How and where to use serverless computing

Serverless computing is designed to automate infrastructure provisioning and eliminate the burden of server management.

Is your organization ready to go serverless? The trend toward serverless computing is clearly on the rise, but that doesn’t mean it works ideally for every scenario or organization.

Serverless computing is a software architecture model in which a cloud service provider runs the server for a customer and dynamically manages the allocation of computing resources. The term “serverless” is a misnomer, in the sense that servers are still involved in the process.

Pricing for these types of services is based on the actual amount of resources an application consumes rather than on pre-purchased units of capacity.

The serverless architecture market totaled an estimated $4.25 billion in 2018 and is expected to reach $14.93 billion by 2023, a compound annual growth rate (CAGR) of 29% during the forecast period, according to a 2018 report by research firm Markets and Markets. North America is expected to account for the largest market share during the forecast period, due in part to the early adoption of cloud services.

The major factors expected to drive growth of the market include the elimination of the need to manage servers, which reduces infrastructure costs and eases deployment, management, and execution. Also helping to drive growth is the proliferation of microservices architectures.

Automation and integration services play a major role in the deployment of serverless architecture, according to Markets and Markets. Automation services help efficiently manage microservices—deployed on hybrid IT platforms—to provide faster response along with optimum use of computing resources.

Gartner is also bullish on serverless computing; the research firm included serverless computing as one of its top 10 trends impacting infrastructure and operations for 2019, and it says the emerging software architecture model promises to eliminate the need for infrastructure provisioning and management.

Appeal of serverless computing for IT administrators

Serverless has a great attraction not just for application developers, but also for systems operations personnel, says Ken Corless, principal in the cloud practice at Deloitte Consulting.

Whether offered by hyperscale cloud providers or implemented on-premise with various solutions on the market, the goal of serverless computing is the same: “ruthless automation and self-service to speed the software development lifecycle,” Corless says.

For IT administrators, serverless reduces the “request-response” cycle of ticket-based workloads and allows administrators to focus on higher-level tasks such as infrastructure design or creating more automation, Corless says.

There are two main use cases that Corless is seeing. One is in application development for creating modern, loosely coupled services-based applications. Both function-as-a-service (FaaS) and backend-as-a-service (BaaS)—two cloud-enabled services that achieve serverless computing—can dramatically improve the productivity of a software delivery team by keeping teams small, he says.

The other big use case is by system administrators. “The very automation they seek can be implemented quickly, easily, and incrementally with serverless technologies,” Corless says. For example, in Deloitte’s Cloud Managed Services business, the firm uses serverless extensively to automate operation of the offering.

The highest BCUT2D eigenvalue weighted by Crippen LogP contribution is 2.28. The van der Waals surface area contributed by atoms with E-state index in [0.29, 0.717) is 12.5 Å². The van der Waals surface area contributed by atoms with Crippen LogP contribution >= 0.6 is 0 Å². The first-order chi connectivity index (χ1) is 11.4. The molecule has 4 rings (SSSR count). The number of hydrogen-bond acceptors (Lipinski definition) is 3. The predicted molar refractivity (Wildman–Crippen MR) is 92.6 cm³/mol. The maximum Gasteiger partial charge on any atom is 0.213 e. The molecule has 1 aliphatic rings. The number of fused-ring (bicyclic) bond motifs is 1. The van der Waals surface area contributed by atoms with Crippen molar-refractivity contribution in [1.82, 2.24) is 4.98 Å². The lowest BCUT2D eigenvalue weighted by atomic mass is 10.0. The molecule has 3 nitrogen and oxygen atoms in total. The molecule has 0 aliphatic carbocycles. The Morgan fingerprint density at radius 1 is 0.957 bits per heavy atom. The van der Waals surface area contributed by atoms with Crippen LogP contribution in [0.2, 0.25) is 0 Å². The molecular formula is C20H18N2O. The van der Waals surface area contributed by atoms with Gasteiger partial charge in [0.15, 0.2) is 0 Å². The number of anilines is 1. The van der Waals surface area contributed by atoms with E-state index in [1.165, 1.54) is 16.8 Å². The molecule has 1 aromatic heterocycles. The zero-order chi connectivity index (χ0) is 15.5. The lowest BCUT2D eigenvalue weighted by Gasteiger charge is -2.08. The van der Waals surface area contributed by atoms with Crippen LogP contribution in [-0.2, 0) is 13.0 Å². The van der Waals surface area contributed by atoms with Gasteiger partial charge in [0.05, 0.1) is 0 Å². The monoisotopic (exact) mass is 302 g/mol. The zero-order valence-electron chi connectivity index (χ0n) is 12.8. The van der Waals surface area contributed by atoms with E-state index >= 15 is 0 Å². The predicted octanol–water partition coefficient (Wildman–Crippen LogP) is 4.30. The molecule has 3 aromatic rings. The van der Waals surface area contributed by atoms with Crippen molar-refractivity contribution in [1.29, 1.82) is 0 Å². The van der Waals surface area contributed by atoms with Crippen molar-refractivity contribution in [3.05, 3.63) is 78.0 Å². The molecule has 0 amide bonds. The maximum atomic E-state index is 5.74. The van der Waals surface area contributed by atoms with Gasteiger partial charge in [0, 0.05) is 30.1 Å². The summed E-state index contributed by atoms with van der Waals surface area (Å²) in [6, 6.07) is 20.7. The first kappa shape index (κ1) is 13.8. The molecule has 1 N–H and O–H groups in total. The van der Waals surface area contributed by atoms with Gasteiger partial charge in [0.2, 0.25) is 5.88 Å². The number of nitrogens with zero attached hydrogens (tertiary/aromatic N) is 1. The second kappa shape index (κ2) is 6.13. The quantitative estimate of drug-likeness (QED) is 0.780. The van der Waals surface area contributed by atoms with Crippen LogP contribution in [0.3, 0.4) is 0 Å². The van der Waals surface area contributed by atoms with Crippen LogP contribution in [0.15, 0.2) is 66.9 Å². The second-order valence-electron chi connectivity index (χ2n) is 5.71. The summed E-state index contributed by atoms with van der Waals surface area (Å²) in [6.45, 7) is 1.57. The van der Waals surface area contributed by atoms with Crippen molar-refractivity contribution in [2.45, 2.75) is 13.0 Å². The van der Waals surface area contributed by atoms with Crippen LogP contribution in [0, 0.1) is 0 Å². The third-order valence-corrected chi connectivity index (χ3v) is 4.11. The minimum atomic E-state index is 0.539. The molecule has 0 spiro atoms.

Just as with cloud services, however, there are scenarios where serverless can cost more than paying for virtual machines, Corless says. An application that currently runs on virtual machines with consistent 80% usage on a continuous basis will probably cost more in a serverless environment, he says.

“The real promise of serverless, though, is having fewer people doing some of the mundane tasks of IT,” such as software patching and backup, Corless says. This drives two benefits. First, the people doing those mundane tasks can focus on creating value elsewhere in IT or in the enterprise.

“Nobody is thrilled to be the person whose job it is to make DNS [domain name system] changes,” Corless says. “These people can be repurposed to develop new capabilities. Driving more automation is the number one thing I see happening.”

The second benefit is the ability, even in a large corporation, for smaller teams to be more self-deterministic. “As the expertise and guiderails of infrastructure management get automated, teams can self-serve, and do it safely,” Corless says. “However, this typically takes some investment to automate the standards and guiderails, as what we see from the serverless offerings are often not ‘safe’ enough to use without some type of guardrail/constraint.”

Anytime an application can take advantage of event-driven computing with decoupled services, it is ideal for the serverless platform, says Larry Carvalho, research director, platform as a service, at International Data Corp. (IDC).

The most common use cases are Internet of Things (IoT) applications and mobile backends that need event-driven processing, Carvalho says. Other use cases are batch processing or stream processing for real-time reaction to events.

Serverless computing best practices

So how can organizations help ensure success with serverless? Here are some suggested practices from experts.

Bring the serverless product's constraints into the design process.

Engineering teams converting to serverless often forget that stringent constraints exist in even the most flexible products, says Daniel Smith, IoT platform architect at Cordial Inc., a provider of marketing technology.

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